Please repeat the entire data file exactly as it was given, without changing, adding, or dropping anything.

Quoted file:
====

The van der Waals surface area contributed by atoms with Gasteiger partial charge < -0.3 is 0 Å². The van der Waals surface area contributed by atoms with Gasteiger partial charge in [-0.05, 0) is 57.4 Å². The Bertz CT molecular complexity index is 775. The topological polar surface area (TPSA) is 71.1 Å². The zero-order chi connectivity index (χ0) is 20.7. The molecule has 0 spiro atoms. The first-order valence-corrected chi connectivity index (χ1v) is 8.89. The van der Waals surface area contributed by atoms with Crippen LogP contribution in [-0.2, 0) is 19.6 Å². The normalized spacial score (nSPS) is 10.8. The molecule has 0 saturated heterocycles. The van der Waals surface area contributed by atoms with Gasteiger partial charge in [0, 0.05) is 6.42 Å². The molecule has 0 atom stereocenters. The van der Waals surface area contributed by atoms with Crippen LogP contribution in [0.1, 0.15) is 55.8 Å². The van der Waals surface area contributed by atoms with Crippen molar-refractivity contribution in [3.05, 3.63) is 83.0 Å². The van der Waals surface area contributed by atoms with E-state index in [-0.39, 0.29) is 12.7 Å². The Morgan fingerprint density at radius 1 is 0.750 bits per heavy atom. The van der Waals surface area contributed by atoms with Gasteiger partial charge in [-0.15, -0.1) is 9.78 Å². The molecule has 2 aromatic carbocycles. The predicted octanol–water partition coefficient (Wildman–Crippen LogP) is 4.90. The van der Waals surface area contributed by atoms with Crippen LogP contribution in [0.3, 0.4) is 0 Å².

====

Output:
The van der Waals surface area contributed by atoms with Gasteiger partial charge < -0.3 is 0 Å². The van der Waals surface area contributed by atoms with Gasteiger partial charge in [-0.05, 0) is 57.4 Å². The Bertz CT molecular complexity index is 775. The topological polar surface area (TPSA) is 71.1 Å². The zero-order chi connectivity index (χ0) is 20.7. The molecule has 0 spiro atoms. The first-order valence-corrected chi connectivity index (χ1v) is 8.89. The van der Waals surface area contributed by atoms with Crippen LogP contribution in [-0.2, 0) is 19.6 Å². The normalized spacial score (nSPS) is 10.8. The molecule has 0 saturated heterocycles. The van der Waals surface area contributed by atoms with Gasteiger partial charge in [0, 0.05) is 6.42 Å². The molecule has 0 atom stereocenters. The van der Waals surface area contributed by atoms with Crippen LogP contribution in [0.1, 0.15) is 55.8 Å². The van der Waals surface area contributed by atoms with Crippen molar-refractivity contribution in [3.05, 3.63) is 83.0 Å². The van der Waals surface area contributed by atoms with E-state index in [-0.39, 0.29) is 12.7 Å². The Morgan fingerprint density at radius 1 is 0.750 bits per heavy atom. The van der Waals surface area contributed by atoms with Gasteiger partial charge in [-0.15, -0.1) is 9.78 Å². The molecule has 2 aromatic carbocycles. The predicted octanol–water partition coefficient (Wildman–Crippen LogP) is 4.90. The van der Waals surface area contributed by atoms with Crippen LogP contribution in [0.3, 0.4) is 0 Å².